Mental illness is at the very heart of Finding Libbie. This book is very honest, at times completely frustrating, and incredibly poignant. The story is set in the 1960s and 1970s, so there is a bit of the historic feel to their romance. Lots of women were not supposed to work and were supposed to keep a perfect home and have dinner ready and on the table for their husbands' arrival at night. It's just the way things were. My heart broke for Libbie and Jack. It was so clear what was going on, but thinking back to my childhood, I knew of classmates' moms who were a lot like Libbie. At the time, they were scary, but now I look back and feel bad that no one really understood their troubles.

I wasn't fond of Libbie's family, but again, it was all part of the times. The ending came in a little too swift, but I was glad to see how everything turned out and am so glad I picked this novel up! It's another great Lake Union release.

Two Charming Children's Books Released Today

Two children's picture books come out today. The first is a charming wintry story and the other is a board book that offers a new spin on a classic tale.



First Snow caught my eye thanks to the illustrations. Bomi Park's debut shares a tale of a young child who wakes up after hearing snow crystals hitting the window. The child heads off into the night to explore the wintry wonderland. The recommended age group for this one is two to five years.




Cozy Classics' The Nutcracker is a board book for one to three year olds. Each left-side page has one word describing the scene. Both pages have vivid photographs that tell the story of The Nutcracker, a popular holiday movie and tale.

Both of these books have great appeal with the eye-catching art found within. The board book is ideal for teaching a child to read, while First Snow is a little more challenging only because it has more words. They're often simple words, however, that are ideal for a child who is in the early stages of learning to read. Sentences like "Boots. Coat. Scarf. Hat." or "Through the woods." are not going to be too hard for a beginning reader.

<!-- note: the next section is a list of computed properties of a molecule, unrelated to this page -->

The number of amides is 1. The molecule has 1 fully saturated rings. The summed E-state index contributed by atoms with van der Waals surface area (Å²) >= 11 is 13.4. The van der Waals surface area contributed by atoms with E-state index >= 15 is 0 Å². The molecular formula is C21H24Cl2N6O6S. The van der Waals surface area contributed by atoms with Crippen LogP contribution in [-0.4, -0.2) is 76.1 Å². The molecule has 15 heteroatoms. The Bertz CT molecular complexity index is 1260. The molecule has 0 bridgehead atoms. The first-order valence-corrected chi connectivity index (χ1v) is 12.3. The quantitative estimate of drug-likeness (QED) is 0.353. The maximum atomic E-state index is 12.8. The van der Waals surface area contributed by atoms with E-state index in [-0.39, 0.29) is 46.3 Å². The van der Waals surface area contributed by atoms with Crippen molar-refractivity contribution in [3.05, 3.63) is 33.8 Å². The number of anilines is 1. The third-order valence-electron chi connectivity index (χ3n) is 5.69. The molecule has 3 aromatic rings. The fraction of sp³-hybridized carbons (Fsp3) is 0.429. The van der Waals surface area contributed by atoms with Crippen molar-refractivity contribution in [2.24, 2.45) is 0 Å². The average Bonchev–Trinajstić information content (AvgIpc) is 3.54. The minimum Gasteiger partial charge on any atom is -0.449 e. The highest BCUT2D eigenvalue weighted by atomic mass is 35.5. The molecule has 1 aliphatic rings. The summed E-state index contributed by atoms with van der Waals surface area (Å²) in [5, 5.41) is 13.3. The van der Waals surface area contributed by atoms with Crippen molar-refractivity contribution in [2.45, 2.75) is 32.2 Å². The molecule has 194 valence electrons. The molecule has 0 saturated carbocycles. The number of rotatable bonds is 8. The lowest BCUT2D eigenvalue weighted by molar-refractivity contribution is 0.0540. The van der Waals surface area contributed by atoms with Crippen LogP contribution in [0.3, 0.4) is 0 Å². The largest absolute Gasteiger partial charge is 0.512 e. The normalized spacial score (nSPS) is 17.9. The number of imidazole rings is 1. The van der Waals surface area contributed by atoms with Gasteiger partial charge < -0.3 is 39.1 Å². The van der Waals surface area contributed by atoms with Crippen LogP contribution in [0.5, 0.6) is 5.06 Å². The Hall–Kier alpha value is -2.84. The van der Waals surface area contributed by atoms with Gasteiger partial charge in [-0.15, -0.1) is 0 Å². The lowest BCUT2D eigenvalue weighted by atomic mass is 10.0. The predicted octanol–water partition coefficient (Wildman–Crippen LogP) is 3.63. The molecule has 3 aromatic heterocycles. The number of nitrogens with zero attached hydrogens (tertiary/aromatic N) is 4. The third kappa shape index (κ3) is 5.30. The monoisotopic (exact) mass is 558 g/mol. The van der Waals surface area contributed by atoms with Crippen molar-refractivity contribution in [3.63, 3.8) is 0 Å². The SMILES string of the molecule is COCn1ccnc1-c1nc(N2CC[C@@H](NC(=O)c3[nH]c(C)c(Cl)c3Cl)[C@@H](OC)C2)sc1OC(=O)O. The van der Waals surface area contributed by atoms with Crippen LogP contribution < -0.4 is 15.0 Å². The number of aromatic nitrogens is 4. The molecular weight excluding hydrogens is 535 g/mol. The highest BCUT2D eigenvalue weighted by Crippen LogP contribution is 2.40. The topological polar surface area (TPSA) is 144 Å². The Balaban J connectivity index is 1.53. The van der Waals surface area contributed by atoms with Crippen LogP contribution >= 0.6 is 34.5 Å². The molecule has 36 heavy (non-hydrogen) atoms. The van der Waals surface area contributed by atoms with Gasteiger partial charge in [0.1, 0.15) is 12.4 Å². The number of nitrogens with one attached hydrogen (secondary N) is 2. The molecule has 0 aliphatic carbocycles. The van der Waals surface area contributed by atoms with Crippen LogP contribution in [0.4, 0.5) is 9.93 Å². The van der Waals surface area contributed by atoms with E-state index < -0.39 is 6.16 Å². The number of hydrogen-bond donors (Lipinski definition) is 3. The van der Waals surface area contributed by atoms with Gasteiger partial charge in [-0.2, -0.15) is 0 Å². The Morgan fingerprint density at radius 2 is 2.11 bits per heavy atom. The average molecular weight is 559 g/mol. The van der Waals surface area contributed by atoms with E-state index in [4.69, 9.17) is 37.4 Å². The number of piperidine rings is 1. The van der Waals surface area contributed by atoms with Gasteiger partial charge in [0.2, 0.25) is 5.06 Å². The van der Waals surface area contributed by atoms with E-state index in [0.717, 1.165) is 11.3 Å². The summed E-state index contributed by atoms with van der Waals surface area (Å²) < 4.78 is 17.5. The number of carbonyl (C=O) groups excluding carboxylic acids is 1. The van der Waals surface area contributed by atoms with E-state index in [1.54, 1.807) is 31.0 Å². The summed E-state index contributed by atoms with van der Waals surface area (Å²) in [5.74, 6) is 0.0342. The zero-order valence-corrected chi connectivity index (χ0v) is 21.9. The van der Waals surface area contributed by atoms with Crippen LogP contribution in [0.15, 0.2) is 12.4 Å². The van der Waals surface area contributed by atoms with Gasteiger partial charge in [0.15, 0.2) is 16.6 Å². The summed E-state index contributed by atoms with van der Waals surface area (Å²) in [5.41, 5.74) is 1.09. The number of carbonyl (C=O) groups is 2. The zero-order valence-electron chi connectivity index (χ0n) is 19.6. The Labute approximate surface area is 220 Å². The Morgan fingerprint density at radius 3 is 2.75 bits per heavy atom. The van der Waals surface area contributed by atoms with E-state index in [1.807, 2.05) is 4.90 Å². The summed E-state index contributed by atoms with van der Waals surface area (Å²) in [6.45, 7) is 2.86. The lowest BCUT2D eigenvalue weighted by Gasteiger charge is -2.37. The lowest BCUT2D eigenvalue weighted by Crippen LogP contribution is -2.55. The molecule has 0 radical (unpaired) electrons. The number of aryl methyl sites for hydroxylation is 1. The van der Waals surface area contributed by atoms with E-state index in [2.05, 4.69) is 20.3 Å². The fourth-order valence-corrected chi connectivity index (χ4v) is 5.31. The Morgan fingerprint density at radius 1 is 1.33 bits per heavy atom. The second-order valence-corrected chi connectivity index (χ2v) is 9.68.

Monday, September 5, 2016

Faultlines by Barbara Taylor Sissel

Setting: Texas
Genres: Women's Fiction
Publisher: Lake Union Publishing
Release Date: September 6, 2016



It's seriously a parent's worst nightmare. Sandy Cline gets a call that her son and nephew have been in a car accident. It's a bad accident and things do not look good. Sandy and her husband arrive at the hospital to learn the both young men have serious head injuries, and Sandy's son is suspected of drunk driving. Sandy's sister is furious that her son is in critical condition all because of her nephew. This seems like enough to handle, but there are secrets about to come to light that may tear multiple families apart.

The book is told from two points of view. There's Sandy, who is desperate to prove her son couldn't be the monster so many feel he is. There's also a mystery woman whose role is made clear a few chapters into the story. Her presence really starts kicking the novel into high gear.

I read every page of Faultlines on the edge of my seat. I did figure a good portion of the "mystery" out early, but that doesn't make the story itself any less painful. There is so much emotion and truth in Barbara Taylor Sissel's novel that it was hard to put down and also hard to read at times. I've yet to find a book by this author that hasn't had the "wow" factor and this is another excellent read.




Friday, September 2, 2016

Ashes of Fiery Weather by Kathleen Donohue

Setting: New York City and Ireland
Genre: Women's Fiction
Publisher: Houghton Mifflin Harcourt
Release Date: August 30, 2016



In Ashes of Fiery Weather, readers meet different women in the O'Reilly and Keegan family. The story begins in the early 1980s as Norah O'Reilly attends her husband, a firefighter's, funeral. While others give their condolences, Norah can't help but worry about her and her children's futures, especially the future of her unborn child. The story ranges from the early part of the 20th century all the way to present day.

Also featured in Ashes of Fiery Weather is Delia, Norah's mother-in-law, who keeps her children close and hides her own secrets. Eileen, Norah's sister-in-law is the first female to make it onto the NYFD, and her experiences on 9/11 also play a part in this story. There's Norah's daughter, Maggie, and a mystery woman who has her own place in the story. These are just some of the characters, in order the stories told feature:


  • Norah O'Reilly
  • Delia Keegan O'Reilly
  • Mattie Starwaif Cullen
  • Annie-Rose Devlin Keegan
  • Maggie O'Reilly
  • Eileen O'Reilly Maddox
  • Katie McKenna


I was drawn into Norah's story from the first sentence. It was easily to feel her pain and uncertainty. Her children's anger and grief was equally apparent. Here's the problem. Norah's story ends and the novel jumps to a new character and time period. I didn't like that aspect. The shifts came too frequently and drew me from the story. I really would have preferred if the focus remained on Norah.